Stamps Scholarship

University of Miami Stamps Scholars receive full tuition, fees, room and board, textbooks, a computer allowance, and up to $12,000 in enrichment funds. All applicants to the university are considered for Stamps Scholarships.

George W. Jenkins Scholarship

This scholarship offers full tuition, fees, room and board, university health insurance, and a laptop allowance. Candidates must be nominated for this award by their high school counselors. Selection is based on a combination of financial need, academic merit, and an essay on overcoming adversity.

Isaac Bashevis Singer Scholarship

This scholarship offers full tuition. Finalists are nominated by the admission committee; there is no separate application process.

Marta S. and L. Austin Weeks Scholarship

This scholarship offers full tuition. Applicants must apply early decision to be eligible.

 

University of Pittsburgh (Pittsburgh, Pennsylvania)

Chancellor's Scholarship

Recipients receive full tuition, fees, room and board, a $500 stipend for books, and $2,000 for study abroad or research. Applicants must be nominated by the scholarship selection committee.

Stamps Scholarship

Five incoming freshman from Pennsylvania will be offered a Stamps Scholarship, which covers full tuition, fees, room and board, a personal and academic allowance, and up to $17,400 in enrichment funds.

Diversity Scholarships

The University of Pittsburgh offers four named scholarships to applicants from underrepresented groups: one in engineering, one in arts and sciences, one in business, and one in nursing. Scholarships cover full tuition, fees, room and board, a $500 book award, and a $2,000 scholarship for research or study abroad.

Nordenberg Leadership Scholars Program

Nordenberg Scholars receive full tuition, an international experience, and assistance securing internships throughout college. Five outstanding graduates from Pennsylvania high schools are selected for the award each year.

 

Midwestern Schools

 

Carthage College (Kenosha, Wisconsin)

Lincoln Scholarship

This scholarship covers full tuition in addition to room and board. Applicants must complete the separate Presidential Scholarship application (usually available in October) and write a personal statement. Three scholarships are awarded each year.

Clausen Scholarship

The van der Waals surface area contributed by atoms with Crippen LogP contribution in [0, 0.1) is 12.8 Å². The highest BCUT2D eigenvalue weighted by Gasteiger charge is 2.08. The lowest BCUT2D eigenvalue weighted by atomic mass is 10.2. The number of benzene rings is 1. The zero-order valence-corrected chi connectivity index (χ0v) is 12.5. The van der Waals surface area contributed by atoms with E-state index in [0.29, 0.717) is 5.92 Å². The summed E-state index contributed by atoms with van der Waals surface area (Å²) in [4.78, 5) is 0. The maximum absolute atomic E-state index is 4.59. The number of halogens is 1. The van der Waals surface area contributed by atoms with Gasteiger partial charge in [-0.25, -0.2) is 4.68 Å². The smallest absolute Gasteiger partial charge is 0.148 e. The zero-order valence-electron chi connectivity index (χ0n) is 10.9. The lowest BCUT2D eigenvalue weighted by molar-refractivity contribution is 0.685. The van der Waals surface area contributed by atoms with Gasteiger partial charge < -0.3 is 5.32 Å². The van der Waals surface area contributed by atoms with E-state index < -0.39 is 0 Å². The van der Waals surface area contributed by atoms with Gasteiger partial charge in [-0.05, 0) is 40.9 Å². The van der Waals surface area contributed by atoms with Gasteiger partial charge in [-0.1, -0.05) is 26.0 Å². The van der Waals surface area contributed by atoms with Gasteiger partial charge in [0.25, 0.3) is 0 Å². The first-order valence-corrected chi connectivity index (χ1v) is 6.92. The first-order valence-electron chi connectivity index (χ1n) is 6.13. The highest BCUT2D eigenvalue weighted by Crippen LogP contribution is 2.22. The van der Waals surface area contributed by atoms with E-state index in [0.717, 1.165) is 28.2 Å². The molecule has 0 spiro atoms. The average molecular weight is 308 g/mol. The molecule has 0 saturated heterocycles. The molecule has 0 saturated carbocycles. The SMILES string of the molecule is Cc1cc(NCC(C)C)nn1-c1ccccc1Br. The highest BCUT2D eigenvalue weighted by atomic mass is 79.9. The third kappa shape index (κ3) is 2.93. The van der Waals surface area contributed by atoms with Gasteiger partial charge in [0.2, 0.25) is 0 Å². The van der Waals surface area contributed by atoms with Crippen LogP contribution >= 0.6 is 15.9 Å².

This scholarship covers full tuition only. Applicants must complete the separate Presidential Scholarship application and write a personal statement. Three scholarships are awarded every year.

Ruud Scholarship

Like the Clausen Scholarship above, this scholarship covers full tuition only. Applicants must complete the separate Presidential Scholarship application and write a personal statement. Three scholarships are awarded each year.

 

Drake University (Des Moines, Iowa)

National Alumni Scholarship

This scholarship covers full tuition, fees, and room and board. To be eligible, students must have ACT scores of at least 31 or SAT scores of at least 1430, be in the top 5% of their high school classes, and have a GPA of 3.8 or above. A maximum of six scholarships are given out every year, and the deadline for submission is December 1.

 

Hiram College (Hiram, Ohio)

Trustee Scholarship

This scholarship covers full tuition. Evaluation is by holistic review.

 

Indiana University Bloomington (Bloomington, Indiana)

Wells Scholars Program

This scholarship covers the full cost of attendance for four years. Potential recipients can be nominated by their high schools, the admissions office, or an IU faculty member. Each year, 18-22 students receive the award.

 

Illinois Institute of Technology (Chicago, Illinois)

Duchossois Leadership Scholars Program

This scholarship covers full tuition, room and board, summer educational experiences, a fall retreat, and mentoring. You will need to have a GPA of at least 3.5 and standardized test scores in the top 10% nationally to be eligible. Students from households with income levels over $200,000 are ineligible. The application deadline is December 1.

 

Knox College (Galesburg, Illinois)

Presidential Scholarship

This scholarship covers full tuition. Application is by invitation only. Five scholarships are awarded annually, with announcements made in March.

 

Miami University (Oxford, Ohio)

University Merit Scholarship